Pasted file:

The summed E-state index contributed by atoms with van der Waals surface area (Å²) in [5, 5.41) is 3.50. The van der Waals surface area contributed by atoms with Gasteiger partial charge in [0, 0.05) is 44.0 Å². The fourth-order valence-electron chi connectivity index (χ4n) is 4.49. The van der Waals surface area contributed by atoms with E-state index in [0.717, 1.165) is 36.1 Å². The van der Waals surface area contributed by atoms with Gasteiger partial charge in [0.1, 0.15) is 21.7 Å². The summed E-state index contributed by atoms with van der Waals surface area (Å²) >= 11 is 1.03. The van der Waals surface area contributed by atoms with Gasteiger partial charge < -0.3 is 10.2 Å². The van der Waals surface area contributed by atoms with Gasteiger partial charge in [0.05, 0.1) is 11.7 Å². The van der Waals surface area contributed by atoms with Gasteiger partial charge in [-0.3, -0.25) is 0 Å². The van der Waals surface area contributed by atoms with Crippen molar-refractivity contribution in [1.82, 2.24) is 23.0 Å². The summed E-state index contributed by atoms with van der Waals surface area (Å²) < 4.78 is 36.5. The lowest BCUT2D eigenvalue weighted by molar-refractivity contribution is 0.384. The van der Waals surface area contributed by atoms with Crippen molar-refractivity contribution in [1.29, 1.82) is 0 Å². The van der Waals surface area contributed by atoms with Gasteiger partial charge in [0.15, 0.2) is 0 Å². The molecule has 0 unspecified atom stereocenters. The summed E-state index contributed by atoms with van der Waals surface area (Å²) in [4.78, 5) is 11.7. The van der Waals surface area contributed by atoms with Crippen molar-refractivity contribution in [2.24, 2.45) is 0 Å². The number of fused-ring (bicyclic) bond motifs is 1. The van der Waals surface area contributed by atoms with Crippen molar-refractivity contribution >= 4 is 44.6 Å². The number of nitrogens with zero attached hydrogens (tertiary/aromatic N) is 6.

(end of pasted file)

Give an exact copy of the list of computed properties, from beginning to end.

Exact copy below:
The summed E-state index contributed by atoms with van der Waals surface area (Å²) in [5, 5.41) is 3.50. The van der Waals surface area contributed by atoms with Gasteiger partial charge in [0, 0.05) is 44.0 Å². The fourth-order valence-electron chi connectivity index (χ4n) is 4.49. The van der Waals surface area contributed by atoms with E-state index in [0.717, 1.165) is 36.1 Å². The van der Waals surface area contributed by atoms with Gasteiger partial charge in [0.1, 0.15) is 21.7 Å². The summed E-state index contributed by atoms with van der Waals surface area (Å²) >= 11 is 1.03. The van der Waals surface area contributed by atoms with Gasteiger partial charge < -0.3 is 10.2 Å². The van der Waals surface area contributed by atoms with Gasteiger partial charge in [0.05, 0.1) is 11.7 Å². The van der Waals surface area contributed by atoms with Gasteiger partial charge in [-0.3, -0.25) is 0 Å². The van der Waals surface area contributed by atoms with Crippen molar-refractivity contribution in [1.82, 2.24) is 23.0 Å². The summed E-state index contributed by atoms with van der Waals surface area (Å²) < 4.78 is 36.5. The lowest BCUT2D eigenvalue weighted by molar-refractivity contribution is 0.384. The van der Waals surface area contributed by atoms with Crippen molar-refractivity contribution in [1.29, 1.82) is 0 Å². The van der Waals surface area contributed by atoms with Gasteiger partial charge in [0.15, 0.2) is 0 Å². The molecule has 0 unspecified atom stereocenters. The summed E-state index contributed by atoms with van der Waals surface area (Å²) in [4.78, 5) is 11.7. The van der Waals surface area contributed by atoms with Crippen molar-refractivity contribution in [2.24, 2.45) is 0 Å². The number of fused-ring (bicyclic) bond motifs is 1. The van der Waals surface area contributed by atoms with Crippen molar-refractivity contribution >= 4 is 44.6 Å². The number of nitrogens with zero attached hydrogens (tertiary/aromatic N) is 6.